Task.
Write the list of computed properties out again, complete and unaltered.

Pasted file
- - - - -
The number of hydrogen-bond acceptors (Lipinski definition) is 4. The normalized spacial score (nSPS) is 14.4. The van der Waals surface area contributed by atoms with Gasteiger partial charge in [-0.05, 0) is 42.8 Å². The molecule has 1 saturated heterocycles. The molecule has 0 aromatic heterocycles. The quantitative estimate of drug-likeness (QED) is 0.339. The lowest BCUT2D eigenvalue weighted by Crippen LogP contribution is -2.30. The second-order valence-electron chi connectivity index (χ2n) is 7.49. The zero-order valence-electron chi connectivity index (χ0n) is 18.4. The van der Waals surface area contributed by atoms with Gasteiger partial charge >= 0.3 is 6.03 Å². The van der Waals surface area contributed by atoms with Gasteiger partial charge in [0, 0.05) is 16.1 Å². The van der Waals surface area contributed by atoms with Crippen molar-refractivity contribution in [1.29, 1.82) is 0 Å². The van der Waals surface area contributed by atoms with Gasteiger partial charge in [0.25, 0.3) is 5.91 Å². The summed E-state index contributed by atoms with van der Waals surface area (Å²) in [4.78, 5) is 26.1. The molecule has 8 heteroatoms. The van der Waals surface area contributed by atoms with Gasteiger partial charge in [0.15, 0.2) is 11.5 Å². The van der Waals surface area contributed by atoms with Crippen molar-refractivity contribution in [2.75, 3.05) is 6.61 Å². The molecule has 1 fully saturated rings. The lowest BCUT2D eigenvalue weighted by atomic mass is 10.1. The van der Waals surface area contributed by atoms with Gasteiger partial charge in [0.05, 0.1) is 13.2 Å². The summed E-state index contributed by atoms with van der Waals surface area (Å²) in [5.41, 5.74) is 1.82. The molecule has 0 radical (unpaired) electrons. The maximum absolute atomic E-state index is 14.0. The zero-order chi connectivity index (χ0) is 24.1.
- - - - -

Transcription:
The number of hydrogen-bond acceptors (Lipinski definition) is 4. The normalized spacial score (nSPS) is 14.4. The van der Waals surface area contributed by atoms with Gasteiger partial charge in [-0.05, 0) is 42.8 Å². The molecule has 1 saturated heterocycles. The molecule has 0 aromatic heterocycles. The quantitative estimate of drug-likeness (QED) is 0.339. The lowest BCUT2D eigenvalue weighted by Crippen LogP contribution is -2.30. The second-order valence-electron chi connectivity index (χ2n) is 7.49. The zero-order valence-electron chi connectivity index (χ0n) is 18.4. The van der Waals surface area contributed by atoms with Gasteiger partial charge >= 0.3 is 6.03 Å². The van der Waals surface area contributed by atoms with Gasteiger partial charge in [0, 0.05) is 16.1 Å². The van der Waals surface area contributed by atoms with Crippen molar-refractivity contribution in [1.29, 1.82) is 0 Å². The van der Waals surface area contributed by atoms with Gasteiger partial charge in [0.25, 0.3) is 5.91 Å². The summed E-state index contributed by atoms with van der Waals surface area (Å²) in [4.78, 5) is 26.1. The molecule has 8 heteroatoms. The van der Waals surface area contributed by atoms with Gasteiger partial charge in [0.15, 0.2) is 11.5 Å². The van der Waals surface area contributed by atoms with Crippen molar-refractivity contribution in [2.75, 3.05) is 6.61 Å². The molecule has 1 fully saturated rings. The lowest BCUT2D eigenvalue weighted by atomic mass is 10.1. The van der Waals surface area contributed by atoms with Gasteiger partial charge in [0.05, 0.1) is 13.2 Å². The summed E-state index contributed by atoms with van der Waals surface area (Å²) in [5.41, 5.74) is 1.82. The molecule has 0 radical (unpaired) electrons. The maximum absolute atomic E-state index is 14.0. The zero-order chi connectivity index (χ0) is 24.1.